4

I have the following line in my ~/.bashrc

export HISTCONTROL=ignoreboth:erasedups

However whenever I run somecommand it keeps adding the duplicated command into .bash_history like this

grep -w somecommand ~/.bash_history
somecommand
somecommand abc xyz
somecommand 123
somecommand
...

Why is this and how to prevent it?

2

According to man bash:

A value of ignoredups causes lines matching the previous history entry to not be saved.

If you run somecommand twice in a row with no arguments, you should see only one consecutive entry.

Likewise if you run somecommand 123 twice in a row, it will only be added to the history once.

The commands in your list show no consecutive duplicates, so this feature is working as intended.

  • 1
    ah, I thought that it will remove the previous duplicate entry. So it seems less useful than expected, because sometimes I run cmdA then cmdB then cmdA it still shows 2 cmdAs nearby – phuclv Oct 18 '17 at 3:43
  • @LưuVĩnhPhúc, I'm curious: are you trying to get a clean readable history list, or are you trying to easily re-execute commands you've run earlier? (If the latter, you might try using fc. – Wildcard Oct 24 '17 at 23:11
  • I constantly use Ctrl+R to find commands I've used and it shows many duplicates which is a bit annoying – phuclv Oct 25 '17 at 2:26
  • 1
    I believe that the question is about erasedups not ignoredups (please read the title). In any case, your answer does not explain such option – Isaac Jul 1 '18 at 16:56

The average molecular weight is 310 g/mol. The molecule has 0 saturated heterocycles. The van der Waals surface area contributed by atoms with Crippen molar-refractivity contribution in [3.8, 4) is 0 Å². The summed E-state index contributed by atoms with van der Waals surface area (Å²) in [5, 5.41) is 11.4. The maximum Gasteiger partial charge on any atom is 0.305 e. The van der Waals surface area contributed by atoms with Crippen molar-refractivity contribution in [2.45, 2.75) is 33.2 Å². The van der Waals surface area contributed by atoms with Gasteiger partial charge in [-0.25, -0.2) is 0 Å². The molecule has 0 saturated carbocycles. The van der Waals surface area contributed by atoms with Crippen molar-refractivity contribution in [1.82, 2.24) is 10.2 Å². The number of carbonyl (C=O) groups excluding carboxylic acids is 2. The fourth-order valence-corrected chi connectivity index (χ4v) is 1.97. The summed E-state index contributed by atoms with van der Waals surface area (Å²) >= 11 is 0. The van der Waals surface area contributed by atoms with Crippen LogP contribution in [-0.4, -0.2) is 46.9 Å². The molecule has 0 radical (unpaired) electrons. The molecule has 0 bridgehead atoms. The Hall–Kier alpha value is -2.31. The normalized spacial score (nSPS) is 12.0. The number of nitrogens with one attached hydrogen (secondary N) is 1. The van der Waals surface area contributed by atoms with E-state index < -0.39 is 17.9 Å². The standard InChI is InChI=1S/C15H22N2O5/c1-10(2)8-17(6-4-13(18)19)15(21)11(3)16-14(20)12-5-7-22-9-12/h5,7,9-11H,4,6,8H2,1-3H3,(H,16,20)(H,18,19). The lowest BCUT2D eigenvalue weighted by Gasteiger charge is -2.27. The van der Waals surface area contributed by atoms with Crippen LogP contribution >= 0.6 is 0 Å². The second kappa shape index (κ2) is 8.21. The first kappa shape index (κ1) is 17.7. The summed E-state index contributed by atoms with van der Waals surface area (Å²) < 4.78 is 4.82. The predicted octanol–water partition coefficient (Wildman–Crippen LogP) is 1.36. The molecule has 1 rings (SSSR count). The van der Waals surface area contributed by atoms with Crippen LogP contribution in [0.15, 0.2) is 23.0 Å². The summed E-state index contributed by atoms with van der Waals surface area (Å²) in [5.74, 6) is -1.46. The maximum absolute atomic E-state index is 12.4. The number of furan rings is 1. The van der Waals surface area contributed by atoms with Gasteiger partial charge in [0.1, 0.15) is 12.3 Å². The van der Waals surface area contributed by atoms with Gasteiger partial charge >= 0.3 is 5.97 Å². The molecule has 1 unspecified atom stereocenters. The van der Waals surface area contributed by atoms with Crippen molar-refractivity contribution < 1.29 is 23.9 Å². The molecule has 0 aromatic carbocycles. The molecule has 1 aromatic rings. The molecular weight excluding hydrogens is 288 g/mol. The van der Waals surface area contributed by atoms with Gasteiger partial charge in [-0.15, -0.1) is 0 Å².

1

The erasedups option will remove duplicated lines limited by this two conditions:

  • The lines will be erased from the list in memory.
  • Only when a new command is going to be added to the list.

The list in memory is the output of history.
The whole list "in memory" will be written to file with history -w or when bash is closed (if histappend is not set).

So, if the list in memory is:

$ history
1  cmd1
2  cmd2
3  cmd3
4  cmd1
5  cmd2
6  export HISTCONTROL=ignoreboth:erasedups
7  history

It will become:

$ history
1  cmd2
2  cmd3
3  cmd2
4  export HISTCONTROL=ignoreboth:erasedups
5  cmd1
6  history

All cmd1 commands (except the one being appended) are removed.

If cmd2 is executed, all repeats of cmd2 are also removed (also history):

$ cmd2
$ history
1  cmd3
2  export HISTCONTROL=ignoreboth:erasedups
3  cmd1
4  cmd2
5  history

But even now, the file ~/.bash_history has not been modified. It still contains the list of commands from a previous session. Using grep on the file may show many duplicates (dups), including the commands just used (cmd1 and cmd2). A grep will only work correctly on the memory list:

$ history | grep cmd1

Once the list gets written to file (history -w) is it correct that only one instance of each command line used in the session.will be found with grep.

You can force an update of the disk file every time with:

$ PROMPT_COMMAND='history -w'
0

To uniqely record every new command is tricky. First you need to add to ~/.profile or similar:

HISTCONTROL=erasedups
PROMPT_COMMAND='history -w'

Then you need to add to ~/.bash_logout:

history -a
history -w
  • There is no need to add anything to ~/.bash_logout. By default bash store the memory list to file on exit. – Isaac Jul 1 '18 at 16:53

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